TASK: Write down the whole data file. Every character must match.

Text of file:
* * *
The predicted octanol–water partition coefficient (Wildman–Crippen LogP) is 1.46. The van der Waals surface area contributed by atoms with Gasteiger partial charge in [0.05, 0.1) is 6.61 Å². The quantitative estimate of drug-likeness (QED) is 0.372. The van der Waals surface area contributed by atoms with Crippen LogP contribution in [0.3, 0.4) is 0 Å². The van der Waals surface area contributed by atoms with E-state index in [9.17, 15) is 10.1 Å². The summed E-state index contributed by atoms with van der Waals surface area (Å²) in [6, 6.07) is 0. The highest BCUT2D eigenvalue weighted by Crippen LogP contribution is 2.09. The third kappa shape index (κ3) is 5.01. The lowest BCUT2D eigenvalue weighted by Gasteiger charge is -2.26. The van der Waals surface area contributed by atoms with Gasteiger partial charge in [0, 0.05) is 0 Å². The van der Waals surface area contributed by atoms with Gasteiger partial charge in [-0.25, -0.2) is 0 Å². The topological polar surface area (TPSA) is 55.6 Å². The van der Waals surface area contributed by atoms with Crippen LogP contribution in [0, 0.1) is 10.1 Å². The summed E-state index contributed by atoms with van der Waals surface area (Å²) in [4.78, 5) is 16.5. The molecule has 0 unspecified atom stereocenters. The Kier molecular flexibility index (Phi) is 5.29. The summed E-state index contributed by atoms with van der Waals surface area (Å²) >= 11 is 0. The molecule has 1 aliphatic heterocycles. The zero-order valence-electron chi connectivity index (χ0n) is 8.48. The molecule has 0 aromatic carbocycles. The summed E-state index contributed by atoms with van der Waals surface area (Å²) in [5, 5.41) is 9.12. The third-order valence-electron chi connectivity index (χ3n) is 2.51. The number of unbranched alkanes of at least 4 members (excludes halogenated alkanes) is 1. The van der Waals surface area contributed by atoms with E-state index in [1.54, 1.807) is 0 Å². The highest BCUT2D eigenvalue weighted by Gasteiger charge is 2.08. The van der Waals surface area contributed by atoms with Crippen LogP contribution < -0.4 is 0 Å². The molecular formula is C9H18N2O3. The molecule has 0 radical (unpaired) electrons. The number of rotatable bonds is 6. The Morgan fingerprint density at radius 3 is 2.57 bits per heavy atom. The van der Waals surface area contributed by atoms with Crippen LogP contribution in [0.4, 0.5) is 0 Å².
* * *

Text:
The predicted octanol–water partition coefficient (Wildman–Crippen LogP) is 1.46. The van der Waals surface area contributed by atoms with Gasteiger partial charge in [0.05, 0.1) is 6.61 Å². The quantitative estimate of drug-likeness (QED) is 0.372. The van der Waals surface area contributed by atoms with Crippen LogP contribution in [0.3, 0.4) is 0 Å². The van der Waals surface area contributed by atoms with E-state index in [9.17, 15) is 10.1 Å². The summed E-state index contributed by atoms with van der Waals surface area (Å²) in [6, 6.07) is 0. The highest BCUT2D eigenvalue weighted by Crippen LogP contribution is 2.09. The third kappa shape index (κ3) is 5.01. The lowest BCUT2D eigenvalue weighted by Gasteiger charge is -2.26. The van der Waals surface area contributed by atoms with Gasteiger partial charge in [0, 0.05) is 0 Å². The van der Waals surface area contributed by atoms with Gasteiger partial charge in [-0.25, -0.2) is 0 Å². The topological polar surface area (TPSA) is 55.6 Å². The van der Waals surface area contributed by atoms with Crippen LogP contribution in [0, 0.1) is 10.1 Å². The summed E-state index contributed by atoms with van der Waals surface area (Å²) in [4.78, 5) is 16.5. The molecule has 0 unspecified atom stereocenters. The Kier molecular flexibility index (Phi) is 5.29. The summed E-state index contributed by atoms with van der Waals surface area (Å²) >= 11 is 0. The molecule has 1 aliphatic heterocycles. The zero-order valence-electron chi connectivity index (χ0n) is 8.48. The molecule has 0 aromatic carbocycles. The summed E-state index contributed by atoms with van der Waals surface area (Å²) in [5, 5.41) is 9.12. The third-order valence-electron chi connectivity index (χ3n) is 2.51. The number of unbranched alkanes of at least 4 members (excludes halogenated alkanes) is 1. The van der Waals surface area contributed by atoms with E-state index in [1.54, 1.807) is 0 Å². The highest BCUT2D eigenvalue weighted by Gasteiger charge is 2.08. The van der Waals surface area contributed by atoms with Crippen LogP contribution < -0.4 is 0 Å². The molecular formula is C9H18N2O3. The molecule has 0 radical (unpaired) electrons. The number of rotatable bonds is 6. The Morgan fingerprint density at radius 3 is 2.57 bits per heavy atom. The van der Waals surface area contributed by atoms with Crippen LogP contribution in [0.4, 0.5) is 0 Å².